A nose that looks like a hand and acts like an eye: the unusual mechanosensory system of the star-nosed mole
- Cite this article as:
- Catania, K. J Comp Physiol A (1999) 185: 367. doi:10.1007/s003590050396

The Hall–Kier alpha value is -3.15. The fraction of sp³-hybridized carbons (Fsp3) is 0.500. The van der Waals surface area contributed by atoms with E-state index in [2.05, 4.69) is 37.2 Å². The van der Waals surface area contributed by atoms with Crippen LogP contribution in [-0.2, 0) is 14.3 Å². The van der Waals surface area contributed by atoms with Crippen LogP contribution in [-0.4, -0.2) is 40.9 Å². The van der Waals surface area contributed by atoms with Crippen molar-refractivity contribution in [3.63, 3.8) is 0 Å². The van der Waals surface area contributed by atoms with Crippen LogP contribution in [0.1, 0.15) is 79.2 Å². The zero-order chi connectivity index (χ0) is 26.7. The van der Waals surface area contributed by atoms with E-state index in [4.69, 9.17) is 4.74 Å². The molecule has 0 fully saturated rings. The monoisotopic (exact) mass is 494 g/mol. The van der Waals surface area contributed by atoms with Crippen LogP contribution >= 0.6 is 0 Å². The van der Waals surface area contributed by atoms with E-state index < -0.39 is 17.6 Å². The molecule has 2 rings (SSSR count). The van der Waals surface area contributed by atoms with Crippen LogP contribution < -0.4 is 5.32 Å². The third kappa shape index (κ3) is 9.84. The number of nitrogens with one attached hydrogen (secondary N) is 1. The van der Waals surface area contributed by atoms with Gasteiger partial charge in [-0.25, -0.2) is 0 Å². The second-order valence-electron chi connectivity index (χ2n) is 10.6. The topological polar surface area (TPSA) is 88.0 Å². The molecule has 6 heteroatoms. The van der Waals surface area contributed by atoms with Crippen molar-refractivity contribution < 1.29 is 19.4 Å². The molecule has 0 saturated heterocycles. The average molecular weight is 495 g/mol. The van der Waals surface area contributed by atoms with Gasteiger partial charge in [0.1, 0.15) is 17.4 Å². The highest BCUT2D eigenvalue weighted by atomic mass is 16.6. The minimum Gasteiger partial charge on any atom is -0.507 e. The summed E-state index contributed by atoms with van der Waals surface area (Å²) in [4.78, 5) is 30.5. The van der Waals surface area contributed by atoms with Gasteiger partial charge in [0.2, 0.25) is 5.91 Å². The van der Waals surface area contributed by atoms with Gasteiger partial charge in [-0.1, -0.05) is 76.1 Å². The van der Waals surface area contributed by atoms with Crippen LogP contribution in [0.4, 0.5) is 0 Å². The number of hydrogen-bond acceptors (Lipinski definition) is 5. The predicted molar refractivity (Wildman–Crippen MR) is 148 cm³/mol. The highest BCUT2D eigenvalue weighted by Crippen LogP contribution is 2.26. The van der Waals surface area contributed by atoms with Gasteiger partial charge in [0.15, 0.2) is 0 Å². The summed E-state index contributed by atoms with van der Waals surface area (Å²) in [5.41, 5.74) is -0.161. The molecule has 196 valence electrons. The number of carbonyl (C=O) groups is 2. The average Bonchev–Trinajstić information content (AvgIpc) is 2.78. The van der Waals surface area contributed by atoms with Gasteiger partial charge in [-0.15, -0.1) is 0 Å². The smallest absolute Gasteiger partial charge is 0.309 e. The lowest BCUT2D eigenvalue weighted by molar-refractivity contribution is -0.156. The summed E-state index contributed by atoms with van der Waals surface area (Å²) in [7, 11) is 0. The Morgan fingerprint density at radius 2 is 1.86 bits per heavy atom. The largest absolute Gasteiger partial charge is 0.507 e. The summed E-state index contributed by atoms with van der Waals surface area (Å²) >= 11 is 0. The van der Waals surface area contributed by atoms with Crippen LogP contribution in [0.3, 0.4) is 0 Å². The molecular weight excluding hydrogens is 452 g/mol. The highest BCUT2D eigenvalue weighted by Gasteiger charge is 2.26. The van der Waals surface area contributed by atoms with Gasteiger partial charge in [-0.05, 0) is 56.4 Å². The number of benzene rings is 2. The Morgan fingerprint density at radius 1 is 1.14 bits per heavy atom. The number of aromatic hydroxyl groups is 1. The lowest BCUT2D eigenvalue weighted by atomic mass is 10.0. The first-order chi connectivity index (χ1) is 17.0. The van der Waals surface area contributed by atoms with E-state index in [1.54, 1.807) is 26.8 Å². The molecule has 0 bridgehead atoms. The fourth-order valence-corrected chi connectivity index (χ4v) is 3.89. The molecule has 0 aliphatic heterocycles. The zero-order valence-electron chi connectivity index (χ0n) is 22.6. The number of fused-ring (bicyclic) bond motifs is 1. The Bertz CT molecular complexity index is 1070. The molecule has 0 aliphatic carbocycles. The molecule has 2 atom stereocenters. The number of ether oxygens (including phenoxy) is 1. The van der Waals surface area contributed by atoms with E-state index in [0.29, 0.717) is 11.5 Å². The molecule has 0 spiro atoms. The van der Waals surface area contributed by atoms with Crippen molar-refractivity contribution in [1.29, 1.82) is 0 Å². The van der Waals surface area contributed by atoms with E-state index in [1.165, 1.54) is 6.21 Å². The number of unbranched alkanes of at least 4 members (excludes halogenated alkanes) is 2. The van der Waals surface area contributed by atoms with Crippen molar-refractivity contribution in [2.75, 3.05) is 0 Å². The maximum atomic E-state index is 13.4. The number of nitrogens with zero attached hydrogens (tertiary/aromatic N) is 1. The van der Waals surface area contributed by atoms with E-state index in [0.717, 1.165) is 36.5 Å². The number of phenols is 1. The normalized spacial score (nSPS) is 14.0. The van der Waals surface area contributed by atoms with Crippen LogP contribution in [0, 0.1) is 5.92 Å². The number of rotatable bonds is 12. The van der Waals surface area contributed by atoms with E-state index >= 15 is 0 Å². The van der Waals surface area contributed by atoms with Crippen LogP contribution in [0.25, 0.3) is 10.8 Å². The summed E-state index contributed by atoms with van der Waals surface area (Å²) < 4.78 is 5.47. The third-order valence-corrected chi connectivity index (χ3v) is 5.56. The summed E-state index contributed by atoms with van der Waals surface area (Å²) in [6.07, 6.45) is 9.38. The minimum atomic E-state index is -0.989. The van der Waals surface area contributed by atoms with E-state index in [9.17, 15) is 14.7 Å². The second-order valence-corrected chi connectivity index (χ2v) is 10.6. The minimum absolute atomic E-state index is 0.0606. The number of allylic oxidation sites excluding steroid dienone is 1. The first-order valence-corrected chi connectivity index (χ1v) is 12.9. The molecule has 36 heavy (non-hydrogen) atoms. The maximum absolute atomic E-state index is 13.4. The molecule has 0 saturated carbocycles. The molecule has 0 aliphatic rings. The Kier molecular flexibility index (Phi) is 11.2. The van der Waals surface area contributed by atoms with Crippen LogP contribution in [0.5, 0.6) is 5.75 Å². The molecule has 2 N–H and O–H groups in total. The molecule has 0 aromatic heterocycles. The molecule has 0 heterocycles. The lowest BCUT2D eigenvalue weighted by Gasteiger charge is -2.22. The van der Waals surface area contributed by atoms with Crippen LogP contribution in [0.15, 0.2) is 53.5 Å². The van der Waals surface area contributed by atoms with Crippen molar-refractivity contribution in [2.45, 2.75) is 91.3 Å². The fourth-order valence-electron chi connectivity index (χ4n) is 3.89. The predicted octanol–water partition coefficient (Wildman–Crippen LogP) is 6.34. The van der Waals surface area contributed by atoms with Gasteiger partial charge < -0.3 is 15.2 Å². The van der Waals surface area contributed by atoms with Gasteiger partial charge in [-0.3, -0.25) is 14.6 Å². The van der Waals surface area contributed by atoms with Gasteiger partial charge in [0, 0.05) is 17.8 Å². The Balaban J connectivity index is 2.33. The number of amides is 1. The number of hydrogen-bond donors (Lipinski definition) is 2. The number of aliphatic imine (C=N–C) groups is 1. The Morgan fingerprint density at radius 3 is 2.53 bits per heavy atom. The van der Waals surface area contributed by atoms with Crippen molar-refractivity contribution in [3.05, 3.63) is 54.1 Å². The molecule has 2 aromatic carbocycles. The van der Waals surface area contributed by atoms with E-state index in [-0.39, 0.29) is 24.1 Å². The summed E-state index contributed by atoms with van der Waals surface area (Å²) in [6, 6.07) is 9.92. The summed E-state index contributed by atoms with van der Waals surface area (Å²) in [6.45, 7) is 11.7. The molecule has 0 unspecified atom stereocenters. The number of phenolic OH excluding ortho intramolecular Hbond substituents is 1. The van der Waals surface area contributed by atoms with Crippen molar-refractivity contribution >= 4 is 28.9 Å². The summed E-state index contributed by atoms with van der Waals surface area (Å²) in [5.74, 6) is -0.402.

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The star-nosed mole (Condylura cristata) has a snout surrounded by 22 fleshy and mobile appendages. This unusual structure is not an olfactory organ, as might be assumed from its location, nor is it used to manipulate objects as might be guessed from its appearance. Rather, the star is devoted to the sense of touch, and for this purpose the appendages are covered with thousands of small mechanoreceptive Eimer's organs. Recent behavioral studies find that the star acts much like a tactile eye, having a small behavioral focus, or “fovea” at the center – used for detailed explorations of objects of interest. The peripheral and central nervous systems of the mole reflect these behavioral specializations, such that the small behavioral focus on the nose is more densely innervated in the periphery, and has a greatly enlarged representation in the somatosensory cortex. This somatosensory representation of the tactile fovea is not correlated with anatomical parameters (innervation density) as found in other species, but rather is highly correlated with patterns of behavior. The many surprising parallels between the somatosensory system of the mole, and the visual systems of other mammals, suggest a convergent and perhaps common organization for highly developed sensory systems.